Wednesday, April 06, 2011


My hopes to keep my book purchases within the 2-4 books a month range have been dashed. I've received three books--David Foster Wallace's The Pale King, Diana Wynne Jones's Fire and Hemlock, and Sarah Blakewell's How to Live--since the photo was taken and expect a couple more within a few days.

In Great Waters. Kit Whitfield. Mermaids! Alternative history! I've had this on my wish list since it made the top ten of 2010 at Eve's Alexandria.

Purple Hibiscus. Chimamanda Ngozi Adichie. Read for the staff book club at the library--but the book club dissolved before the discussion took place. Long story short, it was also the latest selection for the campus-wide book club, which met this afternoon. Good group, good discussion, and I put in a few good words for Half of a Yellow Sun.

The Aleph and Other Stories. Jorge Luis Borges. The idea of Borges scares me, but when I went to Borders to buy Purple Hibiscus and Purple Hibiscus wasn't there, I had to justify the trip somehow. . .

A Novel Bookstore. Laurence Cosse. From the Borders trip--a Slaves of Golconda suggested title.

The Yacoubian Building. Alaa Al Aswany. From the Borders trip--a Slaves of Golconda suggested title.

Going Out. Scarlett Thomas. An early Thomas. From the used bookstore here in town.

The Plot Against America. Philip Roth. I can't believe I haven't read this yet; a find from the used bookstore.

This Vacant Paradise. Victoria Patterson. I've already read, and enjoyed greatly, this contemporary retelling of The House of Mirth.

The Autograph Man. Zadie Smith. John recommended this to me ages ago. Whatever happened to John?

Her Smoke Rose Up Forever. James Tiptree Jr. Tiptree's one of the science fiction authors mentioned in Among Others, and since I'd read a Tiptree story a few years back and enjoyed it, I therefore concluded I ought to read more.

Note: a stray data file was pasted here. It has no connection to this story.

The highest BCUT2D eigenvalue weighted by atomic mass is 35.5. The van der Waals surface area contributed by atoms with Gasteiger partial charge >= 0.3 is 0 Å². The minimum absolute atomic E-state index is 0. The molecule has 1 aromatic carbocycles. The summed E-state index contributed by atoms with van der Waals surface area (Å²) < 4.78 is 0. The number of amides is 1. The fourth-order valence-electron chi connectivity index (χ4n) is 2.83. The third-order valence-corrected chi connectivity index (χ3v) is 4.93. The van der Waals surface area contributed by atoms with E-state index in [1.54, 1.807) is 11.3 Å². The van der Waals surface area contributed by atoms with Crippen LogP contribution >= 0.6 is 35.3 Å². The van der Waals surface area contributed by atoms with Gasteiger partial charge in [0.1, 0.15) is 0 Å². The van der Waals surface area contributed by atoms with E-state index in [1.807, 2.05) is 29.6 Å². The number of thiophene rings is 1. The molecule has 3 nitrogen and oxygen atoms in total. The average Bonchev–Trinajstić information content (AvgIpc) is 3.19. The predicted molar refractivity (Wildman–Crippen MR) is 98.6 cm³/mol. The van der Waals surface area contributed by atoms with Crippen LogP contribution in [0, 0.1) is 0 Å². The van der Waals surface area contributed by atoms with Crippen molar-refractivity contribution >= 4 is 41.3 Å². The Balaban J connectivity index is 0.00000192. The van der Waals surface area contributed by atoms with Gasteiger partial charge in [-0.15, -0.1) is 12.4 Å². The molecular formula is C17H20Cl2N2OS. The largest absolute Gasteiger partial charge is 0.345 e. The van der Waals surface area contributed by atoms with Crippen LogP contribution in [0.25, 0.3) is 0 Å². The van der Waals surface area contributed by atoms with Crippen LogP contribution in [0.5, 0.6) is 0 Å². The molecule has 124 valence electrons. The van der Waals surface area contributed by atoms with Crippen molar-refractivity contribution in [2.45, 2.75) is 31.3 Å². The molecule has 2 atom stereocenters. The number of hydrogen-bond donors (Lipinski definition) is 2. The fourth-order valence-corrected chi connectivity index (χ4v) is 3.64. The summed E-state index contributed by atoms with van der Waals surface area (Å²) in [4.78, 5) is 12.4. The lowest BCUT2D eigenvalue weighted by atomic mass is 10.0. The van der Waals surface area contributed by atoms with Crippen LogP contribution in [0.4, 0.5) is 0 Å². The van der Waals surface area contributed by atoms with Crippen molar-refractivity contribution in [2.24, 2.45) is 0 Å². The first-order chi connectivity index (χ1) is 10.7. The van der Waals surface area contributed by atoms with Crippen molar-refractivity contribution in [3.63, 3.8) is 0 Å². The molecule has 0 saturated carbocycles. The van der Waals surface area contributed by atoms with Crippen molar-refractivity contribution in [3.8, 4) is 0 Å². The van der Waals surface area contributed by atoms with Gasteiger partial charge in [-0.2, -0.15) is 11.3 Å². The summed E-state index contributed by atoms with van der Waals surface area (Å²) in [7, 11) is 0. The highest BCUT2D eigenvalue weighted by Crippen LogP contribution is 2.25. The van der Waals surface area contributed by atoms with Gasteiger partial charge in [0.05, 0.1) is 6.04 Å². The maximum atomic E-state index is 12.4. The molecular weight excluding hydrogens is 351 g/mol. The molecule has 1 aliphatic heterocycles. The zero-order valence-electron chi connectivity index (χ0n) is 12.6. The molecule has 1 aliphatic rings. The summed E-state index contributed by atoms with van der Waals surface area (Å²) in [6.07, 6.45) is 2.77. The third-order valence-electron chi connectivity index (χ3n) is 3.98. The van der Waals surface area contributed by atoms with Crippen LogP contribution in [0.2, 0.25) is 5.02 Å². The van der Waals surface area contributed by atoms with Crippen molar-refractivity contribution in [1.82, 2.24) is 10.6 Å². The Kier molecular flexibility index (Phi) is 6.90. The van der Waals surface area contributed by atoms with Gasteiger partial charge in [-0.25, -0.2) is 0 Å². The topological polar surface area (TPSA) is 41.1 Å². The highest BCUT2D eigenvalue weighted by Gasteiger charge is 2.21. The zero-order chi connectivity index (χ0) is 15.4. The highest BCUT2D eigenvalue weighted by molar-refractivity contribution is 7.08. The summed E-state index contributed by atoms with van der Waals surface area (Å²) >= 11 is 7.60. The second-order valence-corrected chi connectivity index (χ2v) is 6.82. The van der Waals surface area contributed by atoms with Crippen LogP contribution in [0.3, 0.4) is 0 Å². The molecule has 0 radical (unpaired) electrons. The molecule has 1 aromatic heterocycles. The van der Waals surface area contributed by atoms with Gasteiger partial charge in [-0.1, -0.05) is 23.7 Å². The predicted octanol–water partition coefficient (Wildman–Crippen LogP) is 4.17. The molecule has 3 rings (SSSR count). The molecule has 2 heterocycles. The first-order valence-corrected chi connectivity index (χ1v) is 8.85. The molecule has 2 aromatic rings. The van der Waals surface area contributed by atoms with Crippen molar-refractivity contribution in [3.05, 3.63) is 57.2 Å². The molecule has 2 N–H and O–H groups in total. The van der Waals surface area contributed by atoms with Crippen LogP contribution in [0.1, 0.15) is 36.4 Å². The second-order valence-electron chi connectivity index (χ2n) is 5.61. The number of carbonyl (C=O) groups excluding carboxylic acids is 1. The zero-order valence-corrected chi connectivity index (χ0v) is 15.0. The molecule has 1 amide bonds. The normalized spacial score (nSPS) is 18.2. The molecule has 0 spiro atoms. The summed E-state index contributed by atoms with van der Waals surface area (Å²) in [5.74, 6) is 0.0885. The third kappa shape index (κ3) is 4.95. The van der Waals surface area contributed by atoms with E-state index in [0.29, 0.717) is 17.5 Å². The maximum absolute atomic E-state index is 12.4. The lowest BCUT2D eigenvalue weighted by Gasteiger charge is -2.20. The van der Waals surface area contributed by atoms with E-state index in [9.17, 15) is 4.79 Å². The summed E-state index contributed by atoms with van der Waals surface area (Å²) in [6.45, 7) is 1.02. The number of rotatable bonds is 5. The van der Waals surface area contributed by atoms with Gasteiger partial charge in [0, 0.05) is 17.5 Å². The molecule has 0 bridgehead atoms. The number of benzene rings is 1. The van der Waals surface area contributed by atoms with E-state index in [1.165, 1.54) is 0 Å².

Princes in the Land. Joanna Cannan. I can't believe I actually got this book! I've tried ordering it from Book Depository at least twice before and my order would always wind up cancelled. I practically lunged when I saw it was back in stock.

The Wise Virgins. Leonard Woolf. A used copy with only a bit of a coffee stain. . .

The Vet's Daughter. Barbara Comyns. This has been on my wish list for years; reading Who was Changed and Who was Dead moved it into the shopping cart.

Irretrievable. Theodor Fontane. One of the latest releases from NYRB.

Grief Lessons: Four Plays by Euripedes. Anne Carson, trans. Sasha's review influenced this purchase.

The Towers of Trebizond. Rose Macaulay. Because of the famous first sentence about the camel.

Morte D'Urban. J. F. Powers. I think this was the first NYRB I've come across at the used bookstore.

Anathem. Neal Stephenson. A rainy afternoon spent browsing at Barnes and Noble and I come home with this. I think I must have been trying to get the most words for my money. Should I read Anathem or Quicksilver first?

Minding Frankie. Maeve Binchy. Review copy.


  1. Read Anathem first.

  2. And even two Persephones. What's up with The Book Depository--they seem to be out of every book I want to order????

  3. NOT that I should be ordering books, but....

  4. I love the idea of trying to get the most words for your money. I've worked with children who felt that way about pictures. Not enough pictures, not worth spending their pocket money on.

  5. Two Persephones -- how wonderful! I read The Wise Virgins recently and I quite liked it. I haven't read Princes in the Land so I look forward to reading your thoughts.

    I also bought The Towers of Trebizond because of the famous first line. Still unread. Sigh.

  6. Nice piles! Towers of Terbizond is on my TBR list as are several others in your pile. Happy reading!

  7. Anathem (which I haven't yet read) is a standalone, while Quicksilver is the first three books of an eight book (in three volumes) series. So I'd go with Anathem. But I highly recommend diving into the Baroque Cycle when you're in the mood for an immersive, 2700 page extravaganza!

  8. I've never read Scarlett Thomas. What is she like? Which authors does she resemble? Can you finish this sentence: "If you liked _________, you'll enjoy Scarlett Thomas."


As a reader I cherish the fantasy of one day stopping acquiring books, of subsisting only on what is already stashed away in the crammed lar...